General Motors Co. surprised Wall Street Thursday by doubling its second-quarter profit. A big reason was higher prices for its vehicles worldwide.
GM's net income totaled $2.5 billion, or $1.54 per share. That compared with $1.3 billion, or 85 cents per share, in the same quarter a year earlier.
Chief Financial Officer Dan Ammann said GM gained $1 billion from higher prices for its cars and trucks. GM was able to pull back on rebates and other deals in the second quarter because of severe earthquake-related shortages at Toyota Motor Corp., Honda Motor Co. and other competitors. The company also has raised prices to compensate for the higher cost of raw materials such as steel, although Ammann said raw material costs abated somewhat in the second quarter. Popular products like the Chevrolet Equinox and GMC Terrain also didn't need incentives to sell in big numbers.
It was GM's third straight quarterly profit since its initial public offering of stock in November, and its sixth straight overall.
Revenue rose 19 percent to $39.4 billion, while sales rose 7 percent to 2.3 million cars and trucks. Although sales softened somewhat in the U.S. and Europe because of buyers' worries about the economy, GM gained market share in every region outside South America.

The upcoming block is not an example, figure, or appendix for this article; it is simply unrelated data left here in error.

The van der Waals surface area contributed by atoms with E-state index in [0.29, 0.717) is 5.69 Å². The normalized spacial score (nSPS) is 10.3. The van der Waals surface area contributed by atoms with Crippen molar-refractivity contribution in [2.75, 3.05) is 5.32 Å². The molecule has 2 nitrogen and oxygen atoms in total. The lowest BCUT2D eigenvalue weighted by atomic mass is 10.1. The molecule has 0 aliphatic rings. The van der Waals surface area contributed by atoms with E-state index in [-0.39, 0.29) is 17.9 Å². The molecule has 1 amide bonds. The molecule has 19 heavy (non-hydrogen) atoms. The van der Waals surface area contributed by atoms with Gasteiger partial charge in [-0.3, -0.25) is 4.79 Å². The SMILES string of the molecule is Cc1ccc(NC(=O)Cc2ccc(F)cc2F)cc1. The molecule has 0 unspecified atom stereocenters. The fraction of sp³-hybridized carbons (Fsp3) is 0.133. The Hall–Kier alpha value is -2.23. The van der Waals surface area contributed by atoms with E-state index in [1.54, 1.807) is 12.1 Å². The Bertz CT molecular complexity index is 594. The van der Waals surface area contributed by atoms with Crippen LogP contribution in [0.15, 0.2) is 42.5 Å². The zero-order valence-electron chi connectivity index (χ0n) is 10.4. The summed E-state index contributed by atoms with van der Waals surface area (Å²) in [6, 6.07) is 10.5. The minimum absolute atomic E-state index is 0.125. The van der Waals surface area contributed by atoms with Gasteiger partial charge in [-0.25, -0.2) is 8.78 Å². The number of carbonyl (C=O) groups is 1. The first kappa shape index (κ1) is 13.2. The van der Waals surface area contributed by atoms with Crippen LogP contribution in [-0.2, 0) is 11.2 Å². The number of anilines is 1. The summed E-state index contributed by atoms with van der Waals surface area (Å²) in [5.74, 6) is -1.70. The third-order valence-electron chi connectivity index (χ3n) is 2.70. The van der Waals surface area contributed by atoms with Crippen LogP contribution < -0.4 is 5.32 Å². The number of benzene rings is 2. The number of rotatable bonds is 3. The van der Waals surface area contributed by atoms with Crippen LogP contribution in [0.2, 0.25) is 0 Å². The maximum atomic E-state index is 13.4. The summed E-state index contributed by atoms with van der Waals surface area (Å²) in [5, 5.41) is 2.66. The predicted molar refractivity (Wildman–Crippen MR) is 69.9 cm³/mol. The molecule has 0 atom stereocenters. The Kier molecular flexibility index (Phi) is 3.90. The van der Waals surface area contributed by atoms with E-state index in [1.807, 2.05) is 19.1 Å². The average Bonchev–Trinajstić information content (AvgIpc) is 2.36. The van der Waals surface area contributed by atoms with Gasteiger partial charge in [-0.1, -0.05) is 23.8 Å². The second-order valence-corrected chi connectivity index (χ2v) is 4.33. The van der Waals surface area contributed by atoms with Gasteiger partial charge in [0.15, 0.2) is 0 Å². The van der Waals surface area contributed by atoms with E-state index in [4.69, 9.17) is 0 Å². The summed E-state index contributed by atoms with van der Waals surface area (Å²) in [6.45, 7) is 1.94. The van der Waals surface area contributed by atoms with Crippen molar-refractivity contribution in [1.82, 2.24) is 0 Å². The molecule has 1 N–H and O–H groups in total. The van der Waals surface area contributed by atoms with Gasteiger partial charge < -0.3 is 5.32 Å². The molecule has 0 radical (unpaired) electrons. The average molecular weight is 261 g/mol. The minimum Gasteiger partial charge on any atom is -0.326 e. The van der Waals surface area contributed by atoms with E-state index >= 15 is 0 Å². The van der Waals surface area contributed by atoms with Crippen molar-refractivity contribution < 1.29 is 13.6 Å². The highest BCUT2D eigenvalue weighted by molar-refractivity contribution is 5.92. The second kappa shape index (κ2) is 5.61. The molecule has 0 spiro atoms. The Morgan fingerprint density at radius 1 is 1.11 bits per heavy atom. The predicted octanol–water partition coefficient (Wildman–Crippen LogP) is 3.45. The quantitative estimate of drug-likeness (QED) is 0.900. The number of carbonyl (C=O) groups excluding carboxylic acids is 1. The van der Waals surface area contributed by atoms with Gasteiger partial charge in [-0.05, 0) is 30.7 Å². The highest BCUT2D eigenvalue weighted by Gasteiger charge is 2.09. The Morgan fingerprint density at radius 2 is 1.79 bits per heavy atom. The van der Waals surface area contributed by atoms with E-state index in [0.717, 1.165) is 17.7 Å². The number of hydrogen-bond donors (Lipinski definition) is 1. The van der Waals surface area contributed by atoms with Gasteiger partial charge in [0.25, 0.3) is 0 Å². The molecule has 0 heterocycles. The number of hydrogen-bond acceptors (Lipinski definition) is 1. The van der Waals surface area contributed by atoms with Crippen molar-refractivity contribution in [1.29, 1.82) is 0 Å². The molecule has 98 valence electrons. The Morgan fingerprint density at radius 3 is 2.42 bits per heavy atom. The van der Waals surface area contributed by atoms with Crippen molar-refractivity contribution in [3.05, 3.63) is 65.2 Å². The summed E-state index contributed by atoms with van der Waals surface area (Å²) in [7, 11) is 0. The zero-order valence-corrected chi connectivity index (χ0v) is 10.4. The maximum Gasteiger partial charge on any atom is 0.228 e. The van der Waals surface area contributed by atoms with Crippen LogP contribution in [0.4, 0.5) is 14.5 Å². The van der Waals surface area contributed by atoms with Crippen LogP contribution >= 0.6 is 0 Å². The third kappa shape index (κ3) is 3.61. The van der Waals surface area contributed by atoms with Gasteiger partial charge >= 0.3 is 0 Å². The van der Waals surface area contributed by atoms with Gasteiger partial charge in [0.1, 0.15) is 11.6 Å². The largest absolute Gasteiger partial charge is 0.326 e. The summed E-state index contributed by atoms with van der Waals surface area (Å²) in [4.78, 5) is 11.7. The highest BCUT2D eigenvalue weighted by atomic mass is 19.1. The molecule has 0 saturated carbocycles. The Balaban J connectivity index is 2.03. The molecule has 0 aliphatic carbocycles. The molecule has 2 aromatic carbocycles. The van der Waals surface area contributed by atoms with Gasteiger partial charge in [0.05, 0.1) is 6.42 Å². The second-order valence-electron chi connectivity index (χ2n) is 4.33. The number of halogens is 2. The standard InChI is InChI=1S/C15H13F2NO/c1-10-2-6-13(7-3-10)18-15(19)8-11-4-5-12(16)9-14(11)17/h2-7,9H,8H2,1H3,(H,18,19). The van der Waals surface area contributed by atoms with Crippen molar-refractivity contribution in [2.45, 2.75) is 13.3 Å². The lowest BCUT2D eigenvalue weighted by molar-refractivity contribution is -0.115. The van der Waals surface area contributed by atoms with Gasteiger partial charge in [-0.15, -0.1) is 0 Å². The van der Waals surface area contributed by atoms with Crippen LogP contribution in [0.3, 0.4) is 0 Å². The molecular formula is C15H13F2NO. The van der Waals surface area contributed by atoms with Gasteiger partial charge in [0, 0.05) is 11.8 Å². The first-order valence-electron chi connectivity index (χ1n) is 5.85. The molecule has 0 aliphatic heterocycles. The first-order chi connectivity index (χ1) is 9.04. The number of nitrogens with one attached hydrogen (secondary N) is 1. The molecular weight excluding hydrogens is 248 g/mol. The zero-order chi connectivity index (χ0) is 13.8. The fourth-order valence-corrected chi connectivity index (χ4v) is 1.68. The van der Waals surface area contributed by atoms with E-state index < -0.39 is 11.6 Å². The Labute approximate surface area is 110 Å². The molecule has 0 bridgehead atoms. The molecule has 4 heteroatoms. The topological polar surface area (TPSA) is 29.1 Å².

It won more customers in the U.S. thanks to the new Chevrolet Cruze small car, which was the best-selling car in America in June. The Cruze also sold well in China, where Chevrolet's June sales rose 34 percent.
"GM's investments in fuel economy, design and quality are paying off around the world," GM Chairman and CEO Dan Akerson said in a statement.
The company's stock rose 58 cents, or 2.1 percent, to $27.75 in pre-market trade.
GM's shares have been trading nearly 20 percent below the offering price of $33 in November. They peaked at $39.48 in January but fell to a low of $27.05 on Tuesday. Investors are concerned about the strength of the economic recovery and the health of a company that is just two years out of bankruptcy protection. GM reported its biggest profit in more than a decade in the first quarter, but its stock fell as investors noted that nearly half the profit was from the sale of GM's stake in an auto parts company.
GM's results are being closely watched by the U.S. government, which still holds 500 million GM shares that it got as part of the company's 2009 bailout package. The government needs $26.4 billion to recoup its full investment in GM, meaning GM's shares would have to sell for roughly $53 per share.
The Treasury Department said in May that it would wait until this month, at the earliest, to sell more GM shares. But it could also decide to wait until after GM completes its latest contract talks with the United Auto Workers union. The UAW contract expires Sept. 14.